Almost a year ago, I posted a guest blog here in response to a blog post by “Steeljaw Scribe” about an article on Professional Military Education (PME) I had written for AOL.Defense. Since then, I’ve written an article for Orbis and a book on PME, (forthcoming in October 2012), in which I’ve continued to advocate open discussion as a necessary step toward improving one of America’s most valuable assets: Professional Military Education. A year later the good news is that discussion has flourished; the bad news is that for the most part it’s business as usual in PME.

The initial response from many readers and commenters to even mild suggestions that the academic rigor and practices in PME could be improved was to dismiss them as the ramblings of one or two disgruntled or failed academics, or those who just “didn’t get” that PME “is different.” There was a time when those caustic responses might have shut down the debate, but in the era of new media, many individuals– even if under a pen name or after they leave PME — nonetheless continued to express their views. The ongoing discussion confirms that there are widespread issues common to PME in general that are not limited to one or two institutions, or a few grumpy faculty.

Take, for example, the continuing problem of disempowered faculty. In conjunction with my article in Orbis, the Foreign Policy Research Institute (FPRI) and the Reserve Officers Association sponsored a panel in Washington, DC in April 2012. While the panelists agreed on a number of issues – including the importance of PME – key differences of opinion emerged on the role of student evaluations on the renewal of faculty contracts, and the need for a tenure or tenure-like system to allow faculty to instill academic rigor into the program without fear of reprisals from students or administrators.

An animated exchange followed between panel member and former Army War College Commandant Major General Robert Scales, writing at Tom Ricks’ blog, and Naval War College professor Tom Nichols, writing at his own blog, The War Room. It became clear from that exchange, especially when considered in conjunction with previous contributions from Dan Hughes about the Air War College, Howard Wiarda about NDU, and myself regarding the NWC, that faculty fears of reprisals are not limited to one institution, but are widespread, as even one of General Scales’s own faculty from the Army War College confirmed when Gen. Scales asked him publicly to comment

Curriculum has also been the source of considerable discussion. Former Air War College Professor Gary Schaub and Army Command and General Staff College Professor John Kuehn, among others, have focused on curricular issues in their contributions to the PME discussion, with Schaub rightly noting that War Colleges attempt to cover all so much material in a ten month program that they become “at times, a mile wide and an inch deep.” Kuehn differentiated between the quality of the teaching faculty and the multitudes of others who hold the title of professor at many PME institutions, and goes on to say about CJCS: “One problem is an out of control curriculum that the faculty, oddly, have little control over their own delivery and content.”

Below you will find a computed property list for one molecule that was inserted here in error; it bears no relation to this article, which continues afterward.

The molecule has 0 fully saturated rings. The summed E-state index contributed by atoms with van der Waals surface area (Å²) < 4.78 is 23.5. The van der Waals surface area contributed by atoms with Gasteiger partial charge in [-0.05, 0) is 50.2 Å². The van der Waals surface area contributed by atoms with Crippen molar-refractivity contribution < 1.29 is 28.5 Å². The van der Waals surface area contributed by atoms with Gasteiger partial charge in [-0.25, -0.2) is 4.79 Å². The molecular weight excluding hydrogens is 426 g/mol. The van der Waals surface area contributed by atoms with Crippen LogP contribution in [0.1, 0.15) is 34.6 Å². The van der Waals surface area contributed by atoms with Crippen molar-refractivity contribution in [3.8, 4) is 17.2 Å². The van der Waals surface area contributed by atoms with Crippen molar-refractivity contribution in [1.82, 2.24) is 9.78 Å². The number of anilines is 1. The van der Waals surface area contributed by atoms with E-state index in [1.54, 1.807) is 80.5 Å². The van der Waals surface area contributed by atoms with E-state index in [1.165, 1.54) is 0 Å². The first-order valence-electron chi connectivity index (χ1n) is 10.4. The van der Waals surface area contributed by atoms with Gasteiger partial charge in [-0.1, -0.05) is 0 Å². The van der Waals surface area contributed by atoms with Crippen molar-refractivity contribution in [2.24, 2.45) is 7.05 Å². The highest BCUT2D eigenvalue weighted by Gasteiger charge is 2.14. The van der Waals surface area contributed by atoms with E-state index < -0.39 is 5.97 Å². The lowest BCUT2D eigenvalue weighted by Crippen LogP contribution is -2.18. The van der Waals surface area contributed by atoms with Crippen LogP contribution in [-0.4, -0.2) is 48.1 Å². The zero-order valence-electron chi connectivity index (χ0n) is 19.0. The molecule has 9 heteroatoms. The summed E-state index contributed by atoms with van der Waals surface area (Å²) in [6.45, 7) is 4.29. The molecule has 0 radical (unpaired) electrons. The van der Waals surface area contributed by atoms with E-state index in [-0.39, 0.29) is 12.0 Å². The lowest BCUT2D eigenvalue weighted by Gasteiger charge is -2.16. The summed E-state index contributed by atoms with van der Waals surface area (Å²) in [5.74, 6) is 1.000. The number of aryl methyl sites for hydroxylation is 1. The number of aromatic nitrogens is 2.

Much of this debate was initially sparked by Tom Ricks’ call to close the Air War College, with the Air Force’s senior PME institution drawing  the most fire for its lax academic practices and standards.

But Maxwell has avoided further attention lately. Now, the National Defense University (NDU) and the Joint Forces Staff College (JFSC), which is a component of NDU, are uncomfortably in the spotlight. Ricks, at his blog The Best Defense offers his explanation for the problems at NDU, and they sound much like the criticisms made by other PME faculty about their own institutions: “Part of the problem with the place,” Ricks wrote, “is that the generals and admirals overseeing the place don’t know much about how to run a university, and wouldn’t know intellectual firepower from a day-old dud.”

The problem actually runs much deeper than that. At NDU, and at PME institutions generally, the curriculum is the responsibility not just of the President or Commandant but administrators two, three, even four levels deep, who largely tend to be military retirees or civilians with little or no academic experience. These administrators in turn are supervised by military service or Joint Staff bureaucrats with potentially even less experience relevant to education. As Robert Goldich wrote of NDU: “What all this suggests to me is that nobody in high places, from the current CJCS on down, seems to attach particular importance to NDU, both its PME institutions and its research components.”

What prompted Ricks and others to turn their attention to NDU was the departure of highly-respected practitioner-scholar Hans Binnendijk from the faculty. Binnendijk, a former White House advisor and eminent scholar, left for Johns Hopkins, according to Ricks, out of his “unhappiness with [NDU’s] decline as an intellectual institution.” NDU, though not the academic flagship of PME (that honor goes to the Naval War College), has held a high reputation partly based on its graduates, partly on the number of high-level speakers it attracts because of its location, and partly because it has included some stellar faculty on its rosters.